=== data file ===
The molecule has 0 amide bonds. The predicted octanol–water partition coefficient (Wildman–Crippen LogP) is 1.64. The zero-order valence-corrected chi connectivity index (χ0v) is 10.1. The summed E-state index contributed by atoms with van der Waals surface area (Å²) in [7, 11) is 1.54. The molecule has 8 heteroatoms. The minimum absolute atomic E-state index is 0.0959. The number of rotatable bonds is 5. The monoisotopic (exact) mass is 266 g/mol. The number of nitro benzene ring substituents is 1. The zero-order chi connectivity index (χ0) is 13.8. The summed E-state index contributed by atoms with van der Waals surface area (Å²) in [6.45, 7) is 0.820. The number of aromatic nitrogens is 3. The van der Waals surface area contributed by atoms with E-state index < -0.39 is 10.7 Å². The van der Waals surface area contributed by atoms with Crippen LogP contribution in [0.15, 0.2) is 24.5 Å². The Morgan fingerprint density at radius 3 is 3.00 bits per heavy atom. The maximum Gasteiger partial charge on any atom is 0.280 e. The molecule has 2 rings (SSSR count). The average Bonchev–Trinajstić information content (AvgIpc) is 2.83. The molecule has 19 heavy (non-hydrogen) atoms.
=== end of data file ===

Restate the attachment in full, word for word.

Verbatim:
The molecule has 0 amide bonds. The predicted octanol–water partition coefficient (Wildman–Crippen LogP) is 1.64. The zero-order valence-corrected chi connectivity index (χ0v) is 10.1. The summed E-state index contributed by atoms with van der Waals surface area (Å²) in [7, 11) is 1.54. The molecule has 8 heteroatoms. The minimum absolute atomic E-state index is 0.0959. The number of rotatable bonds is 5. The monoisotopic (exact) mass is 266 g/mol. The number of nitro benzene ring substituents is 1. The zero-order chi connectivity index (χ0) is 13.8. The summed E-state index contributed by atoms with van der Waals surface area (Å²) in [6.45, 7) is 0.820. The number of aromatic nitrogens is 3. The van der Waals surface area contributed by atoms with E-state index < -0.39 is 10.7 Å². The van der Waals surface area contributed by atoms with Crippen LogP contribution in [0.15, 0.2) is 24.5 Å². The Morgan fingerprint density at radius 3 is 3.00 bits per heavy atom. The maximum Gasteiger partial charge on any atom is 0.280 e. The molecule has 2 rings (SSSR count). The average Bonchev–Trinajstić information content (AvgIpc) is 2.83. The molecule has 19 heavy (non-hydrogen) atoms.